US Airways attorneys have lost more motions than Sabre has in the case so far. But Diamond said many of those decisions were of minor weight.
"We have enormous confidence in Judge Schofield. We've won some in front of her, and we've lost some. But she's been uniformly fair, logical, erudite, and thoughtful."
If Sabre and the judge insist on a jury trial, then the airline would still have the option of withdrawing its case rather than risking an expensive defeat.
Why avoid a jury?
Diamond, the US Airways counsel, disagreed with that above interpretation.
He said there were several reasons why a jury trial would be riskier for it than a bench trial, though he added that he has "great faith in the jury system".
He said some jurors might be generally biased against US Airways for unrelated reasons, real or perceived.
"If a juror has had a bad experience, or a good experience, on a US Airways flight, it could affect their judgment on things."
In contrast, jury members might feel neutral toward a GDS, which they would probably have never heard of before. That might give Sabre an unfair edge.
"Taking damages by and large out of the case simplifies it," said Diamond, adding:
"Speed is also an important consideration for us in opting for a bench trial, which is usually easier to schedule and lasts less time than a typical jury trial...."
Bench trials tend to be cheaper and shorter because much of the legal maneuvering about what evidence a jury can and can't see is dispensed with, along with much of the courtroom histrionics, such as, sometimes, the opening statements.
In this lawsuit, the judge has already reviewed 1,200 pages of documents and issued a 40-page summary showing her grasp of the broad, technical, and legal issues. She could decide faster than a jury.
Diamond asserted another reason why it believes a bench trial is preferable:
"We also believe a bench trial decision would be more difficult to reverse at a higher court later....
In bench trials, judges invariably issue detailed findings of fact and conclusions of law. An appeals court can review a case and fully understand how the district judge reaches the decision he or she did and why.
Jury verdicts tend to be more of a "black box." Appellate courts reviewing jury verdicts tend to have to delve into the evidence and figure out what reasonable jurors could have concluded.
In cases like this, it's my experience that if a reviewing court knows exactly why a judge reached the decision he or she did, it makes the decision typically less likely to be reversed on appeal."
...Or unwilling to settle?
Some might interpret yesterday's news as a sign that US Airways is much more likely to pursue the case until a verdict is reached.
They might use logic like this: If the airline had been angling for a high-dollar deal with Sabre out of court, it wouldn't have revealed its willingness to accept as little as $20.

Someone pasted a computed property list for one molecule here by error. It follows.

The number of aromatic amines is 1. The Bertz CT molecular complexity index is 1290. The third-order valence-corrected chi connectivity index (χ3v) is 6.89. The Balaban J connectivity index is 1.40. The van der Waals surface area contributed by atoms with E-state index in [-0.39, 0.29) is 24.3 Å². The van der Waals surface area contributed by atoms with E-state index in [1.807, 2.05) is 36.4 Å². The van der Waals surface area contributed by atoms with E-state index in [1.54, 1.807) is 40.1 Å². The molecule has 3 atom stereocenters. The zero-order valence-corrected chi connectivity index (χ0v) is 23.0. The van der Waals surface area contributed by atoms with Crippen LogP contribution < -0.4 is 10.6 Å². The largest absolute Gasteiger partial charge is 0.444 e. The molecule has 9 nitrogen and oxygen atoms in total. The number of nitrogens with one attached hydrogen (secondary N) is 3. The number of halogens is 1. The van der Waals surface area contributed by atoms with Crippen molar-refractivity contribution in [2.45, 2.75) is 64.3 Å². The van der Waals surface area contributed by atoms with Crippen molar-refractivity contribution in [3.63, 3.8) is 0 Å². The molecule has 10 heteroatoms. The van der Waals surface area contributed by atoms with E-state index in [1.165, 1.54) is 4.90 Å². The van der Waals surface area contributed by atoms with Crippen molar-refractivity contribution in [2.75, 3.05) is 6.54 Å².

So the airline may be signaling that it is less interested in any financial settlement at the level that Sabre may have hinted at to date.
In line with that view are comments made by Diamond to Tnooz:
"Sabre could write a check for $45 to $73 million without blinking. Changing their business model is a different story."
A surprise maneuver
US Airways' legal tactic is rarely used, but is not unheard of.
In a 2013 case at the same Southern District Court of New York, a judge agreed to switch from a jury trial to a bench trial in exchange for a plaintiff giving up claims for damages of more than $25 in Chevron's civil racketeering lawsuit against a lawyer.
Chevron was more interested in proving wrongdoing by the lawyer, which had led a case against it, than in receiving monetary damages, reported Fortune magazine.
That's an example of how opting for a bench trial is often the path taken by plaintiffs more eager to get legal verdicts than to maximize potential out-of-court settlements.
Possible ramifications of a US Airways win
Diamond says that, if the airline prevails in court, it expects a few discernible benefits.
Because of the terms of Sabre insisted on in its American Airlines settlement, its merger partner US Airways can't ask the judge to prevent Sabre from enforcing terms in a current contract that applies to it.
But Diamond's team hopes for a declaration that the terms are unlawful. The airline group will have a renegotiation of its contract with Sabre when its term expires, and it doesn't want to see the provisions repeated in the next agreement. Diamond adds:
"The consequences of a declaratory judgment that these contractual restraints are unlawful is, arguably, that any other company that has been foreclosed from competing with Sabre in the distribution business won't have to re-litigate facts that have been decided in this case.
The doctrine is called collateral estoppel. Generally, if you're a party to litigation and you litigate and you lose, that decision is available for anybody else to use and you don't get a second bite of the apple."
A separate US Department of Justice investigation is ongoing.
To reiterate: Sabre denies any wrongdoing and declined to speak for this story.
ONE MONTH AGO: US Airways taps Nobel-prize winner to testify against Sabre
NB: Image by Jared and Coren via Flickr/CCby-sa/4.0/